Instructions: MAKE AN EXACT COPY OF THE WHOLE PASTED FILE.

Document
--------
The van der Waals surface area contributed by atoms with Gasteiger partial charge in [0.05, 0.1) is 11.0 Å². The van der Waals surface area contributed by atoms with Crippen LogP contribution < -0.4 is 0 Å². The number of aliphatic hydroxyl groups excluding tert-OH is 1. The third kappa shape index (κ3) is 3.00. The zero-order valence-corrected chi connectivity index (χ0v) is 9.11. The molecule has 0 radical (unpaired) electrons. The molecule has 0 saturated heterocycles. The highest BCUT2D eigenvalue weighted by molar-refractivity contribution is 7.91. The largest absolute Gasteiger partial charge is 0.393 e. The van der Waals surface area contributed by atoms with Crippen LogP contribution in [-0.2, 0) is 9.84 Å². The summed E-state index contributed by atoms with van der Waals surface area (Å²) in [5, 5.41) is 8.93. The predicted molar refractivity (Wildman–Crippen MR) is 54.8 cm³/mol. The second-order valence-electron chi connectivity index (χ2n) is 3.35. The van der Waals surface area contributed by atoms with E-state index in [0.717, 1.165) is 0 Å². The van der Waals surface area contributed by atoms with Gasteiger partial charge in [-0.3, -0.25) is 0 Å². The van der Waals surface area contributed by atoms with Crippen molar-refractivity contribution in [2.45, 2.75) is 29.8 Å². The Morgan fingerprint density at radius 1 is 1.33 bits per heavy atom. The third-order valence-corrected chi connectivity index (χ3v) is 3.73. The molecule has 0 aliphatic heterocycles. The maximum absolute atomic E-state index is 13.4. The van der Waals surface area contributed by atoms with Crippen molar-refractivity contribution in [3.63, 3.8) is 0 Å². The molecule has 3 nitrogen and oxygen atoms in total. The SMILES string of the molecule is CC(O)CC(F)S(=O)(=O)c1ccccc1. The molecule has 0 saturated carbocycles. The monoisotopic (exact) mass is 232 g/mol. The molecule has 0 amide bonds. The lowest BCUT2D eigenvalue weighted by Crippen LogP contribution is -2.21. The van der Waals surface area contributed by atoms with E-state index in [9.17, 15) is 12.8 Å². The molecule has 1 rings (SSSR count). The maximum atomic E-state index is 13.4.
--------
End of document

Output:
The van der Waals surface area contributed by atoms with Gasteiger partial charge in [0.05, 0.1) is 11.0 Å². The van der Waals surface area contributed by atoms with Crippen LogP contribution < -0.4 is 0 Å². The number of aliphatic hydroxyl groups excluding tert-OH is 1. The third kappa shape index (κ3) is 3.00. The zero-order valence-corrected chi connectivity index (χ0v) is 9.11. The molecule has 0 radical (unpaired) electrons. The molecule has 0 saturated heterocycles. The highest BCUT2D eigenvalue weighted by molar-refractivity contribution is 7.91. The largest absolute Gasteiger partial charge is 0.393 e. The van der Waals surface area contributed by atoms with Crippen LogP contribution in [-0.2, 0) is 9.84 Å². The summed E-state index contributed by atoms with van der Waals surface area (Å²) in [5, 5.41) is 8.93. The predicted molar refractivity (Wildman–Crippen MR) is 54.8 cm³/mol. The second-order valence-electron chi connectivity index (χ2n) is 3.35. The van der Waals surface area contributed by atoms with E-state index in [0.717, 1.165) is 0 Å². The van der Waals surface area contributed by atoms with Gasteiger partial charge in [-0.3, -0.25) is 0 Å². The van der Waals surface area contributed by atoms with Crippen molar-refractivity contribution in [2.45, 2.75) is 29.8 Å². The Morgan fingerprint density at radius 1 is 1.33 bits per heavy atom. The third-order valence-corrected chi connectivity index (χ3v) is 3.73. The molecule has 0 aliphatic heterocycles. The maximum absolute atomic E-state index is 13.4. The van der Waals surface area contributed by atoms with Crippen molar-refractivity contribution in [3.63, 3.8) is 0 Å². The molecule has 3 nitrogen and oxygen atoms in total. The SMILES string of the molecule is CC(O)CC(F)S(=O)(=O)c1ccccc1. The molecule has 0 saturated carbocycles. The monoisotopic (exact) mass is 232 g/mol. The molecule has 0 amide bonds. The lowest BCUT2D eigenvalue weighted by Crippen LogP contribution is -2.21. The van der Waals surface area contributed by atoms with E-state index in [9.17, 15) is 12.8 Å². The molecule has 1 rings (SSSR count). The maximum atomic E-state index is 13.4.